Prime Minister Stephen Harper didn’t come out in favour of scrapping the Senate today, as advance speculation predicted, but his comments at a joint news conference with Saskatchewan Premier Brad Wall were worth paying close attention to anyway.
Harper’s remarks had three key parts: one meant to frame a revised Conservative stance on the Senate; the second to give Tories a way to defend themselves against the NDP’s abolition policy (although he didn’t say so explicitly); and the third to cast the Liberal reform position in a bad light (again, of course, without the PM quite saying so).
1. Adjusting his Conservative position: “There are now 22 vacancies in the Senate and, let me be clear, it will be our policy to formalize that there will be a moratorium on further Senate appointments.”
By vowing not to name any more senators, Harper aims to distance himself from the upper chamber, and avoid further reminding people of his undeniably embarrassing record of 59 appointments, which includes the suspended trio of Mike Duffy, Pamela Wallin and Patrick Brazeau.
But Harper also contends that refusing to replenish the Senate’s supply of patronage appointees as the old ones bow out will somehow prod the provinces into realizing that something must be done to fix the place, which brings us to his next point.
2. Defending himself against NDP Leader Thomas Mulcair’s abolition position: “It will force the provinces over time—who, as you know, have been resistant to any reforms in most cases—to either come up with a plan of comprehensive reform or to conclude that the only way to deal with the status quo is abolition.”
It is by no means clear how letting Senate seats sit empty will put any real pressure on the provinces. Even if they did take notice, as Harper assumes they will, it’s not obvious why the premiers would come closer to a consensus on reform, or agree amongst themselves on the need for abolition.
Still, Harper’s position does give him something new to say when Mulcair pitches abolition as the answer. Rather than having to explain an inevitably more complex case for reform, Harper can now fire back that he would accept abolition, too—if that’s what the provinces decide. And that sets Liberal Leader Justin Trudeau apart as the only leader not talking abolition, which brings us to Harper’s third point today.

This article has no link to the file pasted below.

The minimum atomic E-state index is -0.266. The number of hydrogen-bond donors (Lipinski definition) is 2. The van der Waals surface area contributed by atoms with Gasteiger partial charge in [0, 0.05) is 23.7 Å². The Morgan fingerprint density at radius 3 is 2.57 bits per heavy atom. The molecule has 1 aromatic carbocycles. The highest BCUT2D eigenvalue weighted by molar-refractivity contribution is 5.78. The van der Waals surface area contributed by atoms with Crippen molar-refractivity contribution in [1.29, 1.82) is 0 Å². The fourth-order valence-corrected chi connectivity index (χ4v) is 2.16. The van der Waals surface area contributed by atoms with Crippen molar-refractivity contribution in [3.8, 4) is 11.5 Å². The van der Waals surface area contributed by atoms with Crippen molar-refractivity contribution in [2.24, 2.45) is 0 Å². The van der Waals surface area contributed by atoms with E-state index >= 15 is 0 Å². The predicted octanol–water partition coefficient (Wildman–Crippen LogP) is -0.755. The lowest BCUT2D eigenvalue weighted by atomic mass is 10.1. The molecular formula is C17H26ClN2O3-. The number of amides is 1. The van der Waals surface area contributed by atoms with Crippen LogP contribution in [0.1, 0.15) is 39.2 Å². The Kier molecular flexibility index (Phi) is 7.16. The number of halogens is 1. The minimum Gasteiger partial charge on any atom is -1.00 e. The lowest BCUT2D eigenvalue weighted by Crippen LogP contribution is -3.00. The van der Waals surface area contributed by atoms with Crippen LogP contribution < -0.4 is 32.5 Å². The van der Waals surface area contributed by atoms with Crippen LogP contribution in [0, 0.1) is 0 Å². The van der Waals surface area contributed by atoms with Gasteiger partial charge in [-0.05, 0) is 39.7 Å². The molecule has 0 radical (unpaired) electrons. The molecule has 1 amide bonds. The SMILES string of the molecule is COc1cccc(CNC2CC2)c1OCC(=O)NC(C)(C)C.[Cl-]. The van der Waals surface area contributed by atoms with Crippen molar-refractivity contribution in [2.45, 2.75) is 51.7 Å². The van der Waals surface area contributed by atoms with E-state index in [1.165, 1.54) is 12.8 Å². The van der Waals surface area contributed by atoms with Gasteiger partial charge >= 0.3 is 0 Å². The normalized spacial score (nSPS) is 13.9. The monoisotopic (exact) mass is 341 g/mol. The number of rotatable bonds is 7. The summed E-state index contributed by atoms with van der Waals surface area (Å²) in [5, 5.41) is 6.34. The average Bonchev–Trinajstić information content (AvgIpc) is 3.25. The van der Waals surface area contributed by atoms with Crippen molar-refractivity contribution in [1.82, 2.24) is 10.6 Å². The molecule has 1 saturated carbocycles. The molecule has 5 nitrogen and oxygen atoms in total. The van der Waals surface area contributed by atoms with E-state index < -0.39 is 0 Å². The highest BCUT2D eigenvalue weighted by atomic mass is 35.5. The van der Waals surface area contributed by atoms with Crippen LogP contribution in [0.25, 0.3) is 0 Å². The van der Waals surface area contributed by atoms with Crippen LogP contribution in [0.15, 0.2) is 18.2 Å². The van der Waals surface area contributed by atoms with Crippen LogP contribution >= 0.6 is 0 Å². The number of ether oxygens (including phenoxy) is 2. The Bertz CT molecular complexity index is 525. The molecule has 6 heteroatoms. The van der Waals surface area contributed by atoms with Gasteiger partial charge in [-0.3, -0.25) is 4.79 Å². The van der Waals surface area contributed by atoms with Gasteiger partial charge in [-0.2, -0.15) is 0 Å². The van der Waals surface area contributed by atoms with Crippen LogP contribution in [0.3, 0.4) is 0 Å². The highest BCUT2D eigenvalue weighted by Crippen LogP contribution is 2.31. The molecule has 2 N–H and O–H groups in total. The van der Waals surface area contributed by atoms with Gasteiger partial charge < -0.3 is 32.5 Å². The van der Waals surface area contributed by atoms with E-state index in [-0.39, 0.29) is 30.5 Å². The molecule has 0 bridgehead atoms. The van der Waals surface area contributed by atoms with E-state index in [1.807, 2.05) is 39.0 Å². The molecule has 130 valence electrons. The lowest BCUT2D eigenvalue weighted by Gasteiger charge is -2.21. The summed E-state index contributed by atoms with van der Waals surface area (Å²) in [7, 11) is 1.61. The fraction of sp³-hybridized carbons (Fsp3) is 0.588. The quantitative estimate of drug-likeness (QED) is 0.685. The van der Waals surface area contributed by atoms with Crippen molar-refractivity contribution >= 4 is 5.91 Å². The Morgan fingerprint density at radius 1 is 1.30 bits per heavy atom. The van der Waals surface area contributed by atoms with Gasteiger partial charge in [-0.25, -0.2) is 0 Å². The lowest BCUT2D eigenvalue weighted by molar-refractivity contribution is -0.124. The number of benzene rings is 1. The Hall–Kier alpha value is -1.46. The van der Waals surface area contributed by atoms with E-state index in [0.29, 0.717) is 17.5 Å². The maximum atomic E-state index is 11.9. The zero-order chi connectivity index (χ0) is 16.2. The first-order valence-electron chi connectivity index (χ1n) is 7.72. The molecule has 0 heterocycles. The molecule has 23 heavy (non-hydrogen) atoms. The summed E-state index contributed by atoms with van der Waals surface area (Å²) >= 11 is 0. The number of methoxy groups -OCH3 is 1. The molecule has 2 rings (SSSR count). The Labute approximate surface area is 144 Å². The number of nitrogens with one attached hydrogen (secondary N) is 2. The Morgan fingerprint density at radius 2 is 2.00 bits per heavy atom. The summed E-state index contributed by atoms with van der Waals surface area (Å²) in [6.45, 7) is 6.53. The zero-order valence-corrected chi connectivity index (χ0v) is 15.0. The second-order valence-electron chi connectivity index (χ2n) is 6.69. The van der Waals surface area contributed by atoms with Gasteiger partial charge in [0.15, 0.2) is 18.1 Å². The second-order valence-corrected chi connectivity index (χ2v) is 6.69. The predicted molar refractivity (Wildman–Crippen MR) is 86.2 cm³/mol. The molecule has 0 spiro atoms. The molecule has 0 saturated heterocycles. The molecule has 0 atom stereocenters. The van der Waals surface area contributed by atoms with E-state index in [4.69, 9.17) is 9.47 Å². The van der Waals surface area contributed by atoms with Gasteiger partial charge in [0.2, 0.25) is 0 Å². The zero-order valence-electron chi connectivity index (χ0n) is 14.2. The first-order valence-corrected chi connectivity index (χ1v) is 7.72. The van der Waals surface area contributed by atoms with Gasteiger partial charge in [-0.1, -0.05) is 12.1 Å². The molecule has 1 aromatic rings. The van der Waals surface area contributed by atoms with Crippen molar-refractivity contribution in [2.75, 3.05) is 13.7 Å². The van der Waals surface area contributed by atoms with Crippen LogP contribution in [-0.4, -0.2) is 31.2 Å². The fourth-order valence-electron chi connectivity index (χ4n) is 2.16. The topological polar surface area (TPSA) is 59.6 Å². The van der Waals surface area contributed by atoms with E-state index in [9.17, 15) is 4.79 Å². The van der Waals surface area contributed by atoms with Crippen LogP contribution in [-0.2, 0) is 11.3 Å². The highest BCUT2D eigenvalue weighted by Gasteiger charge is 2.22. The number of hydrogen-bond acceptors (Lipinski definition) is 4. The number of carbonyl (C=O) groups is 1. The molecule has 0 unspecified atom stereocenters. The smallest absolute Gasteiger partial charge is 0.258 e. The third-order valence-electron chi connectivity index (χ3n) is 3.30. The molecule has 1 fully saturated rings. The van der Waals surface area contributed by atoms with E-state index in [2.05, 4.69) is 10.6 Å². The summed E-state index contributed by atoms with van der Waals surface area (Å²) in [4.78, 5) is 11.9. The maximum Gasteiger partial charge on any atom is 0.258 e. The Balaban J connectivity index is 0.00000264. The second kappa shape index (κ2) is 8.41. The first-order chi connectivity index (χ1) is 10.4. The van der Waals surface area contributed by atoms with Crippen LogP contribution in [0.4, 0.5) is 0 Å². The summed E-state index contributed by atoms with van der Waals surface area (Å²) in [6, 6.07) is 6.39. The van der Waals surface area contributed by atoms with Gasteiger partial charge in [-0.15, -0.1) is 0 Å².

3. Casting the Liberal position as counterproductive: “The government is not going to take any actions going forward that would do anything to further entrench that unelected, unaccountable Senate.”
This was perhaps the strangest line in Harper’s comments today. After all, who has suggested that he might do something to further entrench the Senate? Nobody, of course. But Tories will argue that Trudeau’s policy—to create a new non-partisan process for appointing respectable senators—would do just that.
Early last year, you’ll recall, Trudeau took the dramatic step of kicking the Liberal senators, 32 at the time, out of his party’s caucus. He pledges, if he wins this fall’s election, to set up “an independent-minded, non-partisan group” to draft lists of promising individuals from which the prime minister would appoint new senators.
Trudeau’s position has the major advantage of not requiring difficult constitutional negotiations with the provinces (a point the Liberal leader repeated today). It looks as though Harper’s tack will be to argue that Trudeau’s plan, by making senators more acceptably non-partisan, would entrench a flawed institution.
So the Prime Minister’s comments today try to do three things: Distance Conservatives from the tainted Senate, make Mulcair look less distinctive in his pro-abolition position, and suggest that Trudeau’s way of making the Senate better would only make it more permanent.
It all adds up, not to a bold new policy, but to a strategic recalibration.